Investigating Rusting
AKA: Iron Oxidisation


Iron nails are subjected to various conditions. Students investigate why rusting occurs in some but not all conditions.


Iron or steel nails are needed for this investigation, they need to be about 3-5 cm long. Make sure the nails are not galvanised (electroplated) as they will not rust, although galvanised types are usually required as well.

Ensure the nails are stored in a dry sealed packet between use. Painted nails are sometimes requested for this practical. To achieve this, push the nails into cork matting and paint at least two coats of enamel paint ensuring no bare nail is exposed. Make sure the paint is fully dry before using them.

Teachers may ask for some or all of the following equipment (per set):

The purpose of the practical is for students to subject the nails to differing conditions and after time, look at how much rust appears on each nail. They can then determine what conditions are required in order for iron to rust.

Each boiling tube holds a nail in water, salty water, water with oil on top, or just oil. Students may also use galvanised nails in all or some of the conditions and also may use the magnesium and copper strips to investigate sacrificial protection.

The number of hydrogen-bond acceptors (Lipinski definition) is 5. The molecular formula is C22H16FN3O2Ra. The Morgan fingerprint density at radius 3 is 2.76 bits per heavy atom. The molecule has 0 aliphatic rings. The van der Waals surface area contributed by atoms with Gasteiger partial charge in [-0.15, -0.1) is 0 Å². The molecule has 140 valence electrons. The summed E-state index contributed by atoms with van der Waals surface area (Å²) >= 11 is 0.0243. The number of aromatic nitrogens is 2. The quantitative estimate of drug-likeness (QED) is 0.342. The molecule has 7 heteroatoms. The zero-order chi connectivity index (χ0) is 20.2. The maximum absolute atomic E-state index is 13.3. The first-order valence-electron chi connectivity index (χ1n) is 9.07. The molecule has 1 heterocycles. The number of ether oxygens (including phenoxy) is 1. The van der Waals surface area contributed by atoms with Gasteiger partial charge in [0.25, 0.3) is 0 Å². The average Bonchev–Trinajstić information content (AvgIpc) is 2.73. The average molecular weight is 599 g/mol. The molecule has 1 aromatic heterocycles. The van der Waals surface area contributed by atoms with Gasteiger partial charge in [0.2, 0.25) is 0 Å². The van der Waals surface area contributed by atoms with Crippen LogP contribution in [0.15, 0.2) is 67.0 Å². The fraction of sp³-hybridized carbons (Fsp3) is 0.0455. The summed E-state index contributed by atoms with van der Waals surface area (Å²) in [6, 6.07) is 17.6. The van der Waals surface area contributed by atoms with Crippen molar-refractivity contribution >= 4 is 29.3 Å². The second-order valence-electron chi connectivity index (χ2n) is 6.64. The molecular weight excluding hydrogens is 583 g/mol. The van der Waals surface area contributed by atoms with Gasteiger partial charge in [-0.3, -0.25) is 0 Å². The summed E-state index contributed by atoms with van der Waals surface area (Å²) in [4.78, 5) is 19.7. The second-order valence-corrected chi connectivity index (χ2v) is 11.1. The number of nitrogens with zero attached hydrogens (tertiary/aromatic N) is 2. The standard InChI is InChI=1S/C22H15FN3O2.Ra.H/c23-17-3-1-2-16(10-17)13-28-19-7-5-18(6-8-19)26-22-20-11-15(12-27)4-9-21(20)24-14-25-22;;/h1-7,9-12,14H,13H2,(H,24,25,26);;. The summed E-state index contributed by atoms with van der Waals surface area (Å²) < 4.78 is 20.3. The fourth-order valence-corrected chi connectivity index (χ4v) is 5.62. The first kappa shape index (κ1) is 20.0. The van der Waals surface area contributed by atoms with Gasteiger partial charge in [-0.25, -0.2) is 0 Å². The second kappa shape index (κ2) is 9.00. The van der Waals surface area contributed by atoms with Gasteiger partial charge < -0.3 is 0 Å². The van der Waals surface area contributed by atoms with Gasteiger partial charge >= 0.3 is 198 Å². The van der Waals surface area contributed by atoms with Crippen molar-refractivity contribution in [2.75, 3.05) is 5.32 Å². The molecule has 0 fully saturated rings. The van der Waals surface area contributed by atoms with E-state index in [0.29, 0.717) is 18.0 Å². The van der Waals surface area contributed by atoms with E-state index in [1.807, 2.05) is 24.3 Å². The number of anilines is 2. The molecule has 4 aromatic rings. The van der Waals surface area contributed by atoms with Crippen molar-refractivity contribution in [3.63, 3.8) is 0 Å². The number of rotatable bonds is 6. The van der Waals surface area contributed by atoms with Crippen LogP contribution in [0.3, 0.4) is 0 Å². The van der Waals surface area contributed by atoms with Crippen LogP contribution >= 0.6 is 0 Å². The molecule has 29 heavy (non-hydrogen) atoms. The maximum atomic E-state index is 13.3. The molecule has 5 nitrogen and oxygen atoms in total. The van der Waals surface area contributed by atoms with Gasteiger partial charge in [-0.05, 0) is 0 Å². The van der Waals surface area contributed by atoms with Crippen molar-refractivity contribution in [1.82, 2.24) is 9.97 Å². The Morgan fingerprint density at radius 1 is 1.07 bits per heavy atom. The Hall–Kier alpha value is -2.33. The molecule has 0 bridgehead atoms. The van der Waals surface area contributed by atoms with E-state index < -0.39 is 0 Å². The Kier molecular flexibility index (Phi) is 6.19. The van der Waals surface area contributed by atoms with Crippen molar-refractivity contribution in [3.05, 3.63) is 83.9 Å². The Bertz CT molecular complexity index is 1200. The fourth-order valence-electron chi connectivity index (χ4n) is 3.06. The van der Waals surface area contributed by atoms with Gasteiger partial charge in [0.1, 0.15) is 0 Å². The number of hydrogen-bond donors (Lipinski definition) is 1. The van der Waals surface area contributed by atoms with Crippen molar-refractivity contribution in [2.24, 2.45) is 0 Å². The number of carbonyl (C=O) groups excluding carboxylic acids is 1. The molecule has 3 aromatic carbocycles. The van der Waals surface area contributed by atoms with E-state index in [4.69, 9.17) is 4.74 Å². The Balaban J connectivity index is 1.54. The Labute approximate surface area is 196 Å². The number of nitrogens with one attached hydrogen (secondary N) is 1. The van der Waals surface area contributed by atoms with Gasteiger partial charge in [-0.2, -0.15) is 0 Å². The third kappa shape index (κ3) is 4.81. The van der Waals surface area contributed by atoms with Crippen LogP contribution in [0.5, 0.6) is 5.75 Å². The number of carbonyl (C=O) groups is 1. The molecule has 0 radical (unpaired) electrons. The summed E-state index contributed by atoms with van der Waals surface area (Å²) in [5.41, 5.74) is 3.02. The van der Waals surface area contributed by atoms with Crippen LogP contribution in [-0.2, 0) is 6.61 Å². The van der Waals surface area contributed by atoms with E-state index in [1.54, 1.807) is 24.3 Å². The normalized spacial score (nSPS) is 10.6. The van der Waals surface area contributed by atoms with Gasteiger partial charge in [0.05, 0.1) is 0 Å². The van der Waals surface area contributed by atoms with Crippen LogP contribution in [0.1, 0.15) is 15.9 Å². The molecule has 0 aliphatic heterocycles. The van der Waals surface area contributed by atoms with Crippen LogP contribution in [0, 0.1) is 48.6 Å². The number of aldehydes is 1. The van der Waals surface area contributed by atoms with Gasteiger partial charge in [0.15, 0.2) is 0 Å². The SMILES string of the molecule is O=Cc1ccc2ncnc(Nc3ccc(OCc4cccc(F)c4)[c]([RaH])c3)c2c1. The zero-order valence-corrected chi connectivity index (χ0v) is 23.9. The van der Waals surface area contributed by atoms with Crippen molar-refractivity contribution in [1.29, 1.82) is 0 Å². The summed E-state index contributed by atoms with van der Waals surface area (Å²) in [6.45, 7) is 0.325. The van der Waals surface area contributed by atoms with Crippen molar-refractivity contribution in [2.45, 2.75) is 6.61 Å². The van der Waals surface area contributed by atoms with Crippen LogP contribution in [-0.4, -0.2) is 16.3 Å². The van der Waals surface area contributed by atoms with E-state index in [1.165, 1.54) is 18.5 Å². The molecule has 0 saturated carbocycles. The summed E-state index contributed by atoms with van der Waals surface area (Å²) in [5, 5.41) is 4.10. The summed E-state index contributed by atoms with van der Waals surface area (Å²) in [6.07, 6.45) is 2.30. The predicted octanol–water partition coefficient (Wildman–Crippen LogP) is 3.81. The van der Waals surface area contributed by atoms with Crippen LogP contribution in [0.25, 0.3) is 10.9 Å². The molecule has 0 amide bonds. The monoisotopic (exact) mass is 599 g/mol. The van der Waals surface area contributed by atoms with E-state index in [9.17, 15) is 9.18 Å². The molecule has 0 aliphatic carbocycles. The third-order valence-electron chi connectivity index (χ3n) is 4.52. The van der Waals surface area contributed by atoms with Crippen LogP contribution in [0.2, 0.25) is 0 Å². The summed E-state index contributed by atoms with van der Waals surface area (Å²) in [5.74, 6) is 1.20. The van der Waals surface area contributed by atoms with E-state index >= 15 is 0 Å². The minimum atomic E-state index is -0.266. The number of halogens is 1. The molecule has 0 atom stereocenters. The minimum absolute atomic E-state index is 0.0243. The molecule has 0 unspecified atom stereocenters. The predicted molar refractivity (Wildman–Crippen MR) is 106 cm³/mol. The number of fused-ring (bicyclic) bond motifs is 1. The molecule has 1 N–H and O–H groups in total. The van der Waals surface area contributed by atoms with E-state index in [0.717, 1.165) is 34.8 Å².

A strip of magnesium or copper is wrapped around each nail and placed in separate water filled tubes. The nail with the magnesium strip around it should have less rust than the one with the copper strip because the magnesium is more reactive and will corrode more readily than the nail whereas the copper is less reactive.

The painted and galvanised nails should not rust, showing that the paint and electroplating protects the surface of the nail from oxygen and moisture.

The tubes are usually labelled and left for a week or two. The tubes should not be disturbed and may sometimes be left in the preproom until required.

What is rust?

Many metals react with oxygen to form a compound that is a combination of that metal and oxygen. Iron reacts with oxygen to form iron oxide. The corrosion of iron and steel with water and air (oxygen) is called rusting.



The contents of this page are for information only. Please refer to CLEAPSS or ASE safety advice and/or publications before undertaking any preparation, practical experiment or using any equipment featured on this site or any other.